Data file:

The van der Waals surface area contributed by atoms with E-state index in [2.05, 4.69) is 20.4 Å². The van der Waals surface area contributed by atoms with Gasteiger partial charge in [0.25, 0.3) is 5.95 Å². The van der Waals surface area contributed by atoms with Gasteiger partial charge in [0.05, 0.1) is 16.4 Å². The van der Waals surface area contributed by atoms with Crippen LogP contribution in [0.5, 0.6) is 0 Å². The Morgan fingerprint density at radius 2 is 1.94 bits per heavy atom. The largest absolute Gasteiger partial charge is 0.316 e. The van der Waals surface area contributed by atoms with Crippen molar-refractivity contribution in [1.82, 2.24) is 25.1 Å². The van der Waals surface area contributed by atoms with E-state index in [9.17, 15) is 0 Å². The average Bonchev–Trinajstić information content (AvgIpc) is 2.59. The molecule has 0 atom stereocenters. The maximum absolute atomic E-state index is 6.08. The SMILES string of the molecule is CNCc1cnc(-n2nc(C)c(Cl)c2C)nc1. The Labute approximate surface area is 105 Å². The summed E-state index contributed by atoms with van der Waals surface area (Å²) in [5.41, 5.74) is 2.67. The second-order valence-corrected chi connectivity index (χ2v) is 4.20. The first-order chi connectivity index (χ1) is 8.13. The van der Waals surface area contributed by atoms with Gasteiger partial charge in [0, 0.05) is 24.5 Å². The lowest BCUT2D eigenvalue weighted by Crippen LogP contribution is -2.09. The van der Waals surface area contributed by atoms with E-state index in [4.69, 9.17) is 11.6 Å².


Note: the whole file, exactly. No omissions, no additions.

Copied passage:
The van der Waals surface area contributed by atoms with E-state index in [2.05, 4.69) is 20.4 Å². The van der Waals surface area contributed by atoms with Gasteiger partial charge in [0.25, 0.3) is 5.95 Å². The van der Waals surface area contributed by atoms with Gasteiger partial charge in [0.05, 0.1) is 16.4 Å². The van der Waals surface area contributed by atoms with Crippen LogP contribution in [0.5, 0.6) is 0 Å². The Morgan fingerprint density at radius 2 is 1.94 bits per heavy atom. The largest absolute Gasteiger partial charge is 0.316 e. The van der Waals surface area contributed by atoms with Crippen molar-refractivity contribution in [1.82, 2.24) is 25.1 Å². The van der Waals surface area contributed by atoms with E-state index in [9.17, 15) is 0 Å². The average Bonchev–Trinajstić information content (AvgIpc) is 2.59. The molecule has 0 atom stereocenters. The maximum absolute atomic E-state index is 6.08. The SMILES string of the molecule is CNCc1cnc(-n2nc(C)c(Cl)c2C)nc1. The Labute approximate surface area is 105 Å². The summed E-state index contributed by atoms with van der Waals surface area (Å²) in [5.41, 5.74) is 2.67. The second-order valence-corrected chi connectivity index (χ2v) is 4.20. The first-order chi connectivity index (χ1) is 8.13. The van der Waals surface area contributed by atoms with Gasteiger partial charge in [0, 0.05) is 24.5 Å². The lowest BCUT2D eigenvalue weighted by Crippen LogP contribution is -2.09. The van der Waals surface area contributed by atoms with E-state index in [4.69, 9.17) is 11.6 Å².